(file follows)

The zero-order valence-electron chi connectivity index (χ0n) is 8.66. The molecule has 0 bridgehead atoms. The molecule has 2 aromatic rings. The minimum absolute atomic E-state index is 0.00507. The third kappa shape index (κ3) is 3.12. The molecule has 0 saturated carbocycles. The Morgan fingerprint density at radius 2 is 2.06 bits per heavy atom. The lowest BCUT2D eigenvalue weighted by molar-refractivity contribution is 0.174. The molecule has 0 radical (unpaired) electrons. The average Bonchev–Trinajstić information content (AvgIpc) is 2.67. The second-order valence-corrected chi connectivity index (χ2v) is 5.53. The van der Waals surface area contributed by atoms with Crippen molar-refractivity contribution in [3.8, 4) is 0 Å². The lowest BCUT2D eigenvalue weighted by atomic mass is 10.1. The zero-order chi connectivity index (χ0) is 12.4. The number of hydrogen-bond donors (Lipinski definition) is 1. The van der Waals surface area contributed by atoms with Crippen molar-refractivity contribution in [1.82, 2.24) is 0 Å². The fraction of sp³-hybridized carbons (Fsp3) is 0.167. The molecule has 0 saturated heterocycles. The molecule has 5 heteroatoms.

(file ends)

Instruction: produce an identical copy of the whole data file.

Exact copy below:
The zero-order valence-electron chi connectivity index (χ0n) is 8.66. The molecule has 0 bridgehead atoms. The molecule has 2 aromatic rings. The minimum absolute atomic E-state index is 0.00507. The third kappa shape index (κ3) is 3.12. The molecule has 0 saturated carbocycles. The Morgan fingerprint density at radius 2 is 2.06 bits per heavy atom. The lowest BCUT2D eigenvalue weighted by molar-refractivity contribution is 0.174. The molecule has 0 radical (unpaired) electrons. The average Bonchev–Trinajstić information content (AvgIpc) is 2.67. The second-order valence-corrected chi connectivity index (χ2v) is 5.53. The van der Waals surface area contributed by atoms with Crippen molar-refractivity contribution in [3.8, 4) is 0 Å². The lowest BCUT2D eigenvalue weighted by atomic mass is 10.1. The zero-order chi connectivity index (χ0) is 12.4. The number of hydrogen-bond donors (Lipinski definition) is 1. The van der Waals surface area contributed by atoms with Crippen molar-refractivity contribution in [1.82, 2.24) is 0 Å². The fraction of sp³-hybridized carbons (Fsp3) is 0.167. The molecule has 0 saturated heterocycles. The molecule has 5 heteroatoms.